Gold Sags Most in a Month as U.S. Confidence, Dollar Damp Demand

  • U.S. consumer confidence at highest since before recession
  • China’s gold imports from Hong Kong decline to seven-month low

Gold Prices Will Go Higher: Sprott's Rule

Gold lost the most in more than a month as a surge in U.S. consumer confidence and gains in the dollar damped demand for the metal as a store of value.

Consumer confidence rose in September to the highest since before the last recession, according to a report from the New York-based Conference Board on Tuesday. The dollar spot index climbed 0.1 percent, on pace for the biggest gain in a week.

Improving economic data bolsters the case for the Federal Reserve to raise U.S. interest rates this year, which would reduce the competitiveness of gold against interest-bearing assets. Bullion also fell as Democratic nominee Hillary Clinton saw her odds of winning the U.S. presidency rise after the debate with Republican Donald Trump. Citigroup Inc. has said a Trump win in November could spur volatility in gold.

“It’s all about the dollar again, and I think the implications are for a stronger dollar and an eventual rate hike by year-end,” George Gero, a managing director at RBC Wealth Management in New York, said in a telephone interview. “I’m watching the political effects on the markets.”

Gold futures for December delivery slid 1 percent to $1,330.40 an ounce at 1:38 p.m. on the Comex in New York, the biggest loss since Aug. 24.

Last week, the metal posted its biggest weekly gain since June after the Fed held off on raising rates at its September meeting. Traders are pricing in an almost 50 percent chance that that U.S. policy makers will increase rates by December.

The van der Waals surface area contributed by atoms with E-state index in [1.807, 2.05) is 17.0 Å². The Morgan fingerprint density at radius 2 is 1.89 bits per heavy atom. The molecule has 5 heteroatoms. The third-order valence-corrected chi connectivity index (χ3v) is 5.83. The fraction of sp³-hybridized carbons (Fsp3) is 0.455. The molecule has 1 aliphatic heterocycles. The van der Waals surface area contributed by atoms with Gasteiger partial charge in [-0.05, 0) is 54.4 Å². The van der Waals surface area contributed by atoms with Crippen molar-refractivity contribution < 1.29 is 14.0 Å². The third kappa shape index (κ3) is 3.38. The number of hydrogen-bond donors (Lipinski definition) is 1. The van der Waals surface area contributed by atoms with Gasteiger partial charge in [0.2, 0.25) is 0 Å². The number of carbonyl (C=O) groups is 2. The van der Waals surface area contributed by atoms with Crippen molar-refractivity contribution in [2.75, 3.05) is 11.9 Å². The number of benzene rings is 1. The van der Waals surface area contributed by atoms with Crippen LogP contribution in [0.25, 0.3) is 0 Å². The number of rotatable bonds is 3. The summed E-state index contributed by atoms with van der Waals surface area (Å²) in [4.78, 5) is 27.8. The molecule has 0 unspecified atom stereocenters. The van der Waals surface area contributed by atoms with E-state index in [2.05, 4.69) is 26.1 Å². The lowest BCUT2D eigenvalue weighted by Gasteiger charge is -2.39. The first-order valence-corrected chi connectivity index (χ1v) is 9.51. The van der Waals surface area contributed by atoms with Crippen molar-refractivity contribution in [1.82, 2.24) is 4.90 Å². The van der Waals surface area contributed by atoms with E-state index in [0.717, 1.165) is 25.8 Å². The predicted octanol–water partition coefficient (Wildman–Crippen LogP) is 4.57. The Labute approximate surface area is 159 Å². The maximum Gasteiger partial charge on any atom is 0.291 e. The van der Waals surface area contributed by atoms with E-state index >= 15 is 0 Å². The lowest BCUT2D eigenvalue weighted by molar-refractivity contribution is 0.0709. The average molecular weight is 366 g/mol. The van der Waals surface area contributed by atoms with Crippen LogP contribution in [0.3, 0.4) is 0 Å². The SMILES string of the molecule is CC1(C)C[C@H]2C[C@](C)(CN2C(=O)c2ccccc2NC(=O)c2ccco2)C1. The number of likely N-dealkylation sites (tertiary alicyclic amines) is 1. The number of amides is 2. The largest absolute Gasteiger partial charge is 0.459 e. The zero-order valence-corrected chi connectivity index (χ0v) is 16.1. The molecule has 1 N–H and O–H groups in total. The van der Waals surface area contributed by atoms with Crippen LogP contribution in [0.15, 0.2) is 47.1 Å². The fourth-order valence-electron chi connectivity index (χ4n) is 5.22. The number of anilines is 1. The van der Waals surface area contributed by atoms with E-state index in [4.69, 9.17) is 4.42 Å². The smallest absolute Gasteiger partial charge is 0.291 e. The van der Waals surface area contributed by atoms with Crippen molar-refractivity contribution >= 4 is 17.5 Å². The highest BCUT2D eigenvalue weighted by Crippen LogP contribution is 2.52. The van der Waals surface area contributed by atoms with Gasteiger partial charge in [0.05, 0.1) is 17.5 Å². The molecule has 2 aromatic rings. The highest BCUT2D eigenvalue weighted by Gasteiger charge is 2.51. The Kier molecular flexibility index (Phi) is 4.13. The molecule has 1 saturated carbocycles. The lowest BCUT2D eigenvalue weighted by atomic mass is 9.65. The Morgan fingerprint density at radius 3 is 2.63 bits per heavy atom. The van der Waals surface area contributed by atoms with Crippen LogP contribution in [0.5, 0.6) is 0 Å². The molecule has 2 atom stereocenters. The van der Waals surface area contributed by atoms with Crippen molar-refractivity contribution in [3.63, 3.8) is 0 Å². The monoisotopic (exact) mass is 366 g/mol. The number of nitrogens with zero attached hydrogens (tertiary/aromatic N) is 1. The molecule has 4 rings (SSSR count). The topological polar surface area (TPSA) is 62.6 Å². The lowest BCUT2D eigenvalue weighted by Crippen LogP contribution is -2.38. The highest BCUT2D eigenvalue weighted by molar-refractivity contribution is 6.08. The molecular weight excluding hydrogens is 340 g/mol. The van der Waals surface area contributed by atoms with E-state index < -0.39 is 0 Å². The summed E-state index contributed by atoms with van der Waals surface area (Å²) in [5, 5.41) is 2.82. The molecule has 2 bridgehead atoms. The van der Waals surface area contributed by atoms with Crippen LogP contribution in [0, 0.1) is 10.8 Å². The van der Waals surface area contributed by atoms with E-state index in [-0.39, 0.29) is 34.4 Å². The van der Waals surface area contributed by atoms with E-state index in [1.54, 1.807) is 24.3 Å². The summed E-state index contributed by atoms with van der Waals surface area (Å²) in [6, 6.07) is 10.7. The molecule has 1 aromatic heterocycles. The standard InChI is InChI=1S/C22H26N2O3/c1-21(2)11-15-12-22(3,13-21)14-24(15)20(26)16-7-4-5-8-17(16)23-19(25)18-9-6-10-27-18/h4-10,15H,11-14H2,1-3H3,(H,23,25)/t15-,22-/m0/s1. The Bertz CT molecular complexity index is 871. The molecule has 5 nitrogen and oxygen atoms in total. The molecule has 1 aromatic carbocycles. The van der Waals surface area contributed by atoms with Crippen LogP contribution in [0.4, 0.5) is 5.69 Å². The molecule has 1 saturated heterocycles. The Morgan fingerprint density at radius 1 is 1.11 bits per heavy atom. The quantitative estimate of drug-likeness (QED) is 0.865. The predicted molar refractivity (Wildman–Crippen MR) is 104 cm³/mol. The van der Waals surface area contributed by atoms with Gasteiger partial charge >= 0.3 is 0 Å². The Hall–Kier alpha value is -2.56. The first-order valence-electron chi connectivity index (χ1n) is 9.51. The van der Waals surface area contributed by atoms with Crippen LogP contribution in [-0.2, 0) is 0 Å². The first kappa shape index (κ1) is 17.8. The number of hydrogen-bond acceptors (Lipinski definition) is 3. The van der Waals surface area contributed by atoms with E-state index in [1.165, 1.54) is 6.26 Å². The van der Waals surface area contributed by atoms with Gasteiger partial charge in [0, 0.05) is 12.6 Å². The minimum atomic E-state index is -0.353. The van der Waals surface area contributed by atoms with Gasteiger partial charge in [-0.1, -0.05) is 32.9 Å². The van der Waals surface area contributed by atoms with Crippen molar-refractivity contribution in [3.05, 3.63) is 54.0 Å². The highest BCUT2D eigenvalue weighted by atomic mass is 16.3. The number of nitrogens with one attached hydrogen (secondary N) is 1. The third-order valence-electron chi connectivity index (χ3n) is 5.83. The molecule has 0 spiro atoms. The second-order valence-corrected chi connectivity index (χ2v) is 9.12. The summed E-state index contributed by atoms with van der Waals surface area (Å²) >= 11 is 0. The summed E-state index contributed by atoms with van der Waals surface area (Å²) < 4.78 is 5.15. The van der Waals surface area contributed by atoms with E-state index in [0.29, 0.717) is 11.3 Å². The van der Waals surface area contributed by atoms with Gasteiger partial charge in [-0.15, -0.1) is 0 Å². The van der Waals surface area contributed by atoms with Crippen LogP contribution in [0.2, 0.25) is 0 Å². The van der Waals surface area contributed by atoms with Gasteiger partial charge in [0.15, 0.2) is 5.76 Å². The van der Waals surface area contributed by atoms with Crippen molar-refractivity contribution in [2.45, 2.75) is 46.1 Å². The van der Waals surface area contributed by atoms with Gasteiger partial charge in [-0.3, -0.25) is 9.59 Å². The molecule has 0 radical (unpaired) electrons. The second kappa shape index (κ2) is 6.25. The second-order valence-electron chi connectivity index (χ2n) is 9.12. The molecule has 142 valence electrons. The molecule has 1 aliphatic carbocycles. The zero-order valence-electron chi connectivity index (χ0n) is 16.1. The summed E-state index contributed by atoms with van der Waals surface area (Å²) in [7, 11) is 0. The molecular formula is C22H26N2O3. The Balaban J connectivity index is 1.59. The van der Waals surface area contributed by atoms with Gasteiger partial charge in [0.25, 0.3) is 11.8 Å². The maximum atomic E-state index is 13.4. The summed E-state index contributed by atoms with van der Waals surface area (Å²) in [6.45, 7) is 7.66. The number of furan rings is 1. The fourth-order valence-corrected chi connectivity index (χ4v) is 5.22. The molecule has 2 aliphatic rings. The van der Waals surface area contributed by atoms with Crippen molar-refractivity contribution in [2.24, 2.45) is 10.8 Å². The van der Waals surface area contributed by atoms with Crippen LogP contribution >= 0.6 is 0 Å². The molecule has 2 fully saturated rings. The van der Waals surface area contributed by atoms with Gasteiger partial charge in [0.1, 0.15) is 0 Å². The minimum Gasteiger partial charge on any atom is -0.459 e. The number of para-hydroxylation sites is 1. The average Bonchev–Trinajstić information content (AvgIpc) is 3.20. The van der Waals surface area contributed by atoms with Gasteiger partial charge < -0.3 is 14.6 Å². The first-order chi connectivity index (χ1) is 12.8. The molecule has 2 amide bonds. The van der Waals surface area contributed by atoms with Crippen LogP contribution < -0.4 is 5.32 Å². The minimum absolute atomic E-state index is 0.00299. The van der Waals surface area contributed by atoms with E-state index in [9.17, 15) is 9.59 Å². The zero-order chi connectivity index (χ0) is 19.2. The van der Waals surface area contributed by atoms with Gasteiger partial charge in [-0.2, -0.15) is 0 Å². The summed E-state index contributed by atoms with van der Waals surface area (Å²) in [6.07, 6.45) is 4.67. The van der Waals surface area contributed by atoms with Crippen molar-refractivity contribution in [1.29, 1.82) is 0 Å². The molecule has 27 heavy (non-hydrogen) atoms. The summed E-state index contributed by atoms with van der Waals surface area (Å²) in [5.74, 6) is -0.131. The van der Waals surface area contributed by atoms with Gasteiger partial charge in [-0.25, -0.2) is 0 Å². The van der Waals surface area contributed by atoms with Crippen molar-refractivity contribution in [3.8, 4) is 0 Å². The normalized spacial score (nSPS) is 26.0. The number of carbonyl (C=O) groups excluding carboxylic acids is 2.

A Bloomberg Politics poll had Trump and Clinton deadlocked ahead of Monday’s debate.

“Last night’s televised debate between the two main candidates was widely deemed to have been won by Democrat Hillary Clinton and saw gold lose ground,” Jonathan Butler, a precious-metals strategist at Mitsubishi Corp., said by phone from London. “The ebb and flow of political news out of the U.S. is likely to be a focal point for gold, with the uncertainty associated with a Trump presidency seen as supportive.”

  • China, the biggest gold consumer, cut bullion imports from Hong Kong in August to the lowest since January amid rising property prices and an improving economy.
  • Holdings in gold-backed exchange-traded funds increased by about 2 tons to 2,032.6 tons on Monday, data compiled by Bloomberg show.
  • Silver futures for December delivery dropped 2.2 percent to $19.165 an ounce on the Comex.
  • On the New York Mercantile Exchange, platinum fell while palladium gained.
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